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Step 14: Comparison of Oogoo and Sugru

Pic21 shows a eyeglass holder made with sugru on one side and Oogoo on the other to hold on the neoprene neck strap.

Pic22 shows a small coin cell flashlight I made on a circuit board and then covered with Sugru.

Pic 23 shows a Picaxe circuit I laminated on the bottom side with Sugru to protect the thin wires on the back and keep it from shorting.

I experimented around with several packets of Sugru to see what it would stick to and to see what it took to mold it to clean shapes.


Advantages of Oogoo:

1- Made from inexpensive and easily obtained materials.

2- Easy to work and mold into forms.

3- Will set up quickly at any thickness.

4- Can be mixed in any color.

5- translucent structures possible for lighting aplications.

6- slightly more flexible than Sugru.


Advantages of Sugru:

1- Much milder fumes, can be easily used indoors.

2- Cures to a harder rubber.

3- Gives more working time.

4- Already mixed.

5- Somewhat easier to smooth.

6- Carves easier than Oogoo.



Will this stick to brick outside in Florida?
Most likely.<br>Why don't you try it?
<p>I am curious if this material would be suitable for repairing shoe soles.</p>
<p>The Sugru website recommends putting it on shoe soles, and then texturing it to make non-slip shoes.</p>
<p>J great stuff J just wondering if this stuff<br>is food safe?</p><p>The dentist wanted 120 yoyos for a new set<br>of bruxism guard (night grinding) so I<br>mould my self a set from alginate and cast one from plaster and used sugru to<br>mould which worked very nicely probably better then the first ones I got from<br>the dentist.</p><p>However I learnt that these are not food<br>safe thus I&rsquo;m looking for another material to use.</p><p>It be great if this stuff would work if not<br>can you recommend a material that is?</p>
<p>You can buy non-toxic silicon for aquariums.</p>
<p>Probably too late to be of much use but if you rename this &quot;sports mouth guard&quot; they are under $10 at sporting good stores. Basically the same thing. No medical proffesional involved.</p>
I'm a retired dentist. I used to recommend sports mouth guards regularly. Back then, they were $6 at WalMart.
For the mouth guard, why not get the kind that athletes use? I've seen ones that can be softened in hot water, then when you bite them they take on your custom shape.
They now sell tooth grinding mouth guards at every pharmacy for about $20. It includes a tray and silicone mouth form. You soften it in boiling water then bite down on it for a couple of minutes and you have a custom fitted mouth guard. I've used them on and off for years.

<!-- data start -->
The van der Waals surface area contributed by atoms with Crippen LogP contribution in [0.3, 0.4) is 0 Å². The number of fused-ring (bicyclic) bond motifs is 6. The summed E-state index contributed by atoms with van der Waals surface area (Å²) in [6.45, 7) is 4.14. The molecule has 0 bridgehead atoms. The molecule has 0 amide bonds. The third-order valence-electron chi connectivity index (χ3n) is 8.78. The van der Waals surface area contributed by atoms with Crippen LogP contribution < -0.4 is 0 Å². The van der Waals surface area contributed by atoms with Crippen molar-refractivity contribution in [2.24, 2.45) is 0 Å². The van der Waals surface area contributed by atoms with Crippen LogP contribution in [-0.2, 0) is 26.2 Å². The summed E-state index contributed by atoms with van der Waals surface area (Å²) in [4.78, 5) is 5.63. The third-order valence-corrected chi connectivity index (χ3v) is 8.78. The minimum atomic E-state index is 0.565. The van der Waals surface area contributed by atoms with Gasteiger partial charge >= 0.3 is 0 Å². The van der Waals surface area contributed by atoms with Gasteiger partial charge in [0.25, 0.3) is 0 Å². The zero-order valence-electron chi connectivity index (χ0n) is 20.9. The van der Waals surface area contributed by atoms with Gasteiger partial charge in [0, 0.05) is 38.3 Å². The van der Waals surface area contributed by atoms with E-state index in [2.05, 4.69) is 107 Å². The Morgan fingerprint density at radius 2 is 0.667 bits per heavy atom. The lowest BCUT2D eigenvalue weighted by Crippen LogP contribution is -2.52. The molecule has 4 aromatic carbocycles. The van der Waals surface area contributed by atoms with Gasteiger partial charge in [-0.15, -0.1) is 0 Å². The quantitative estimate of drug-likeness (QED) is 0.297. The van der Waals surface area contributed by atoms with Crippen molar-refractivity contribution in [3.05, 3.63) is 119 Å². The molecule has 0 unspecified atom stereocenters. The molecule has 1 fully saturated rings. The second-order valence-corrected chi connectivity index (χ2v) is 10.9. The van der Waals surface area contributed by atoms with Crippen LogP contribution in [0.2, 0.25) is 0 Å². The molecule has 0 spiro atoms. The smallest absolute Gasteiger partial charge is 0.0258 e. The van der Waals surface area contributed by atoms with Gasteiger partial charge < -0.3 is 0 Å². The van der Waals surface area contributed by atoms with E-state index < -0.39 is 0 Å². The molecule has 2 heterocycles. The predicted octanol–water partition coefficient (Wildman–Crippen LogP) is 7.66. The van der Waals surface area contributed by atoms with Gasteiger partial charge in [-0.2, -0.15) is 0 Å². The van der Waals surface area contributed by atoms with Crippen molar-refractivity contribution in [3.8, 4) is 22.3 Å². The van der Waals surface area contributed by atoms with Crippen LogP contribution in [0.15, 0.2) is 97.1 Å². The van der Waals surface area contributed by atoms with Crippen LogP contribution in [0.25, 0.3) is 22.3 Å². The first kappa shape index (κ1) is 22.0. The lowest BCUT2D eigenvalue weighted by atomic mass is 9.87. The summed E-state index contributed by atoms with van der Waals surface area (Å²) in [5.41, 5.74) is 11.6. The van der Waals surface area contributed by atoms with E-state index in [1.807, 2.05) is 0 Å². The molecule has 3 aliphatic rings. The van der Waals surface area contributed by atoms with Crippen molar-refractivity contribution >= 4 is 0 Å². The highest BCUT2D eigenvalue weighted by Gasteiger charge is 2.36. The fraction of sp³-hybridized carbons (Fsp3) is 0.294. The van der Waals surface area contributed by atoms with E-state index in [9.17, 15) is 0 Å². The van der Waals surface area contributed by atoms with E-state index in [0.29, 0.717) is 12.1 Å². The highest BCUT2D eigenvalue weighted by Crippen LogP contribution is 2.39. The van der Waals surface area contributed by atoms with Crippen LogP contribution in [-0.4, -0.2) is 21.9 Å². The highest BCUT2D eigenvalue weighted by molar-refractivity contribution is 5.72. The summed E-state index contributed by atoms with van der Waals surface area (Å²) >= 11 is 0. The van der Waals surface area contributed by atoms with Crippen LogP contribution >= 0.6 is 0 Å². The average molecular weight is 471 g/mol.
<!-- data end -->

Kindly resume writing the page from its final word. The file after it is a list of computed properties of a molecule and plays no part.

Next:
<p>There is a one component food-safe version of silicone caulk. It is still based on the water-curing, acetate-releasing mechanism which this project is using.</p>
<p>I think aquarium sililicone sealant is considered food safe(actually fish safe, but that should be the same)</p>
<p>and that is?</p>
<p>Oogoo is awesome, but if you make it with the regular clear hardware store silicone it is extremely NOT FOOD-SAFE, don't put it in your mouth. You can buy two-part food-safe silicone mold making material, that might work for what you are describing. (Do your homework on that, I'm just suggesting it as a possibility.) When trying to find this sort of information, the first thing you want to check is the msds (safety data sheet (SDS), material safety data sheet (MSDS), product safety data sheet (PSDS) etc.) It's what the hospital uses to figure out how to treat people who put things in their mouths...</p>
<p><a href="http://www.msdssearchengine.com" rel="nofollow">http://www.msdssearchengine.com</a></p>
Can this be used to serve food or water off? How toxic is it?
<p>There is non-toxic silicon available to use for fish tanks.</p>
<p>Hey, does anybody know if I could remove this? Real sugru apparently comes off if you need it to, and I'm planning to attach some sugroo/oogroo to my locker, but it can't be permanent. Does anybody know?</p>
I made a cord snap keeper and the edge of a white IKEA lack shelf. When I was done. It did not come off &quot;easily&quot;<br><br>
<p>I have more trouble keeping it stuck than removing it.</p>
<p>i do not know. but try this on a piece of metal then try different ways of taking it off.</p><p>For hot-melt-glue i use rubbing alcohol (RA) and tweezers. i close the tweezers then dip the point in the RA, then press the tip where the glue meets the metal. the RA then flows between the glue and the metal, separating the two.</p>
I've been looking for a compound that i can use for gap filler on a pair of &quot;frankenboots&quot; i made. The soles dont quite match up with the upper so i need something that can fill in the gaps but, will remail flexible, and that will be water repellant. Has anyone used oogoo for anything comparable?
Based on what I just made, this will be perfect
Sugru SHELVING brackets hold weight; I'm wondering if anyone has experience with Oogoo to hold a SHELF?
<p>I haven't had a lot of success with this stuff sticking. I've tried using it like a rubber shield on several objects (thermos bottles, car keys, keychain lights, etc.) and it always lets go a lot easier than I'd prefer. In the picture is a bumper I made for a battery bank. Those holes are where neodymium magnets were stuck. They held for about a week of use before I started finding them stuck to each other instead of the battery. In this application, it's held onto the plastic case quite well. Not so much, the car key, bottles, etc.</p>
Maybe try embedding he magnets in the material, so the oogoo surrounds them completely , also maybe less cornstarch to silicone willake it stickyer
<p>Thanks for doing all the research and providing these instructions. I'm going to start experimenting with it for various applications. Has anyone tried using reclaimed copier toner as a colorant? </p>

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